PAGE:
Golden rules of radiology: The final batch of 30

2018 03 06 18 35 5605 Paul Mc Coubrie 400

For the past five years, I've been devising a collection of simple rules of radiology -- the uber-truths that are the very essence of our beloved specialty. Here's the final batch of 30 rules for you to absorb and adhere to.

Rule 1: Eminence doesn't equal sense
Confidence wears off slower than skill in the aged radiologist. Grey hair and notoriety doesn't mean infallibility. Often the opposite is the case.

Dr. Paul McCoubrie is a consultant radiologist at Southmead Hospital in Bristol, U.K.Dr. Paul McCoubrie is a consultant radiologist at Southmead Hospital in Bristol, U.K.
Dr. Paul McCoubrie is a consultant radiologist at Southmead Hospital in Bristol, U.K.

Rule 2: Sloppiness is infectious
People inherently cut corners. Sometimes it is because they work in a bad system. Sometimes it is because they are lazy. Don't just shrug complacently -- do something. The standard you walk past is the standard you accept.

Rule 3: Never assume relationships
An attractive 20-something with a frail octogenarian are usually grandchild and grandparent. But the one time you voice this, you can guarantee they'll be married. Avoid foot-in-mouth disease -- always ask.

Rule 4: "Order comms" must be loathed
First, no radiologist should let themselves be "ordered" to do anything. Second, one-way transmission prevents clinicoradiological discussion. Last, it denies a key perk of the job as there is no physical card to rip up.

Rule 5: Don't blame the "bad apple"
Improvement by removing a "bad apple" from the barrel is a fallacy. It is virtually always a barrel issue. It is just that apples are easier to blame. An enlightened radiologist blames neither: They learn and they improve.

Rule 6: Structured reporting is overblown
Structure in reports is always good, but structured reports aren't always good. Such reports are over-long and mind-numbingly bland -- the antithesis of a readable report. And an unreadable report is a dangerous report.

Rule 7: Beware pixel squeezers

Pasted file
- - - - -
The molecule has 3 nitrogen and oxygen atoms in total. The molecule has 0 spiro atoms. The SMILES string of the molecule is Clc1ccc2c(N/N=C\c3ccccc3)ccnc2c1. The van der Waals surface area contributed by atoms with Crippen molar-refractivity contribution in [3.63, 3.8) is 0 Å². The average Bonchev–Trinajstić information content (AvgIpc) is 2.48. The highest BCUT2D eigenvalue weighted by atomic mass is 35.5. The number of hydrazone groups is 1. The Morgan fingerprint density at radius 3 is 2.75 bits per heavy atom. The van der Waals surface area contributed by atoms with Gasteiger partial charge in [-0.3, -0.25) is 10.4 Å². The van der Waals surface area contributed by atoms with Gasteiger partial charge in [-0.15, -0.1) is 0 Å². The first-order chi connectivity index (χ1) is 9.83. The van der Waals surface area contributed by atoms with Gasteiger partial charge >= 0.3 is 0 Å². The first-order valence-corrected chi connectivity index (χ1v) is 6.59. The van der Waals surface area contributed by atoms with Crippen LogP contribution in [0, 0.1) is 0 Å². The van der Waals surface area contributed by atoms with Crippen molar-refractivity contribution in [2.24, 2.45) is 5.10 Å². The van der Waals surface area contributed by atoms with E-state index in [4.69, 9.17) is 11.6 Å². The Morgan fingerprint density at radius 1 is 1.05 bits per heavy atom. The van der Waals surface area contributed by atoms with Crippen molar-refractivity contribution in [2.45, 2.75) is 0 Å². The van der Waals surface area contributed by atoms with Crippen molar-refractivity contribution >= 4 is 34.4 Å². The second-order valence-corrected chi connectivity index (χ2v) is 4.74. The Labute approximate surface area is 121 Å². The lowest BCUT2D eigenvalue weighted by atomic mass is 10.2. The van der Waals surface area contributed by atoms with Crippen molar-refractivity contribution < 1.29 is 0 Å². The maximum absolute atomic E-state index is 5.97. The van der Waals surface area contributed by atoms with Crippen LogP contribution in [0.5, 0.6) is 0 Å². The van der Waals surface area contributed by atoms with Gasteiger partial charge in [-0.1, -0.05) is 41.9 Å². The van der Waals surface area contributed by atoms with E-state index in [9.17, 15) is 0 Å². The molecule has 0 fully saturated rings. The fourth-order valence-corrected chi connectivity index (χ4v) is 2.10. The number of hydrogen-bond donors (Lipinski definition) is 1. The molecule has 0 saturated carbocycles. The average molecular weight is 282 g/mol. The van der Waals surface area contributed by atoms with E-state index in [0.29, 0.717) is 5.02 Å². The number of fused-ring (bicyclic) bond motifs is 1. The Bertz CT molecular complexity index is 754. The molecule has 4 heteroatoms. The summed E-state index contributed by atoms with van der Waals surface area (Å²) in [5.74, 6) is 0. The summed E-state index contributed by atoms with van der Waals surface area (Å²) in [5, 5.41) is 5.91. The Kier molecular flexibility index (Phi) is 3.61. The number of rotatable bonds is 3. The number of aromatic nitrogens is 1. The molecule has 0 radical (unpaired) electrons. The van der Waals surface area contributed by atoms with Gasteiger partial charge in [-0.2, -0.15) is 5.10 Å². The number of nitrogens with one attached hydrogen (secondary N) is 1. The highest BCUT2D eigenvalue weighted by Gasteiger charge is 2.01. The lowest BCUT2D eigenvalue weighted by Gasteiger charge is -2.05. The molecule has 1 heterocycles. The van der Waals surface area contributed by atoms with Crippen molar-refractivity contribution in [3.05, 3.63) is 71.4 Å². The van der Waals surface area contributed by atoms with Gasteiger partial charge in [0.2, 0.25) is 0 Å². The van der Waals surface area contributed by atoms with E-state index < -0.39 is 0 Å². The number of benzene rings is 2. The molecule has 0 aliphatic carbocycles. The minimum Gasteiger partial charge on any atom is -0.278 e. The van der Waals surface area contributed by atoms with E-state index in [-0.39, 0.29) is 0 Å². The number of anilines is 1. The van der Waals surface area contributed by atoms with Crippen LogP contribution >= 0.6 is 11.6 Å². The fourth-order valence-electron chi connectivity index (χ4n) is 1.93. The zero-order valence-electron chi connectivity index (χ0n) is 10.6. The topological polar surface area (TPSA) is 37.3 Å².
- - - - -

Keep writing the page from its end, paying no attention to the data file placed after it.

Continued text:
Some radiologists will try to convince you of the significance of tiny isolated abnormalities only a few pixels across. Or worse, minor variations in the shade of faux color. You can safely ignore them; they are making it up.

Rule 8: Embrace productivity
Attempts to improve productivity are normally just harder cracks of the same whip. This achieves nothing apart from burnout. But looking at ways of achieving the same goal more easily and effectively indicates enlightenment.

Rule 9: Be a kind boss
Radiologists can find themselves in leadership positions, often accidentally. Be the boss you would like to have had. You can be decisive, effective, and yet remain kind; whereas inhuman autocrats are toxic, ineffective, and hated.

Rule 10: Embrace diversity
Great departments are staffed by radiologists of varying age, gender, race, culture, and personality. This serves both referrers and patients well. But coherence is vital. It falls flat if you aren't all pulling in the same direction.

Rule 11: Look after yourself
You cannot escape the anxieties that are part of professional life. But when going the extra mile becomes the norm, you are on the road to burnout. A burnt out radiologist is tragic: tragic for themselves, tragic for their patients.

Rule 12: It's all about the patient
It isn't about you, the referrer, the institution, or the health system. It never was and never will be. Everything we do should benefit the patient in front of you. Lose that and we lose everything.

Rule 13: Radiology is now the "Fat Lady"
It used to be said that "case discussion is not over until the pathologist sings." This is no longer true. The radiologists now sing the harmony, the surgeons join in on the chorus, and the pathologists merely hum along. But no one is quite sure what, if anything, they are humming.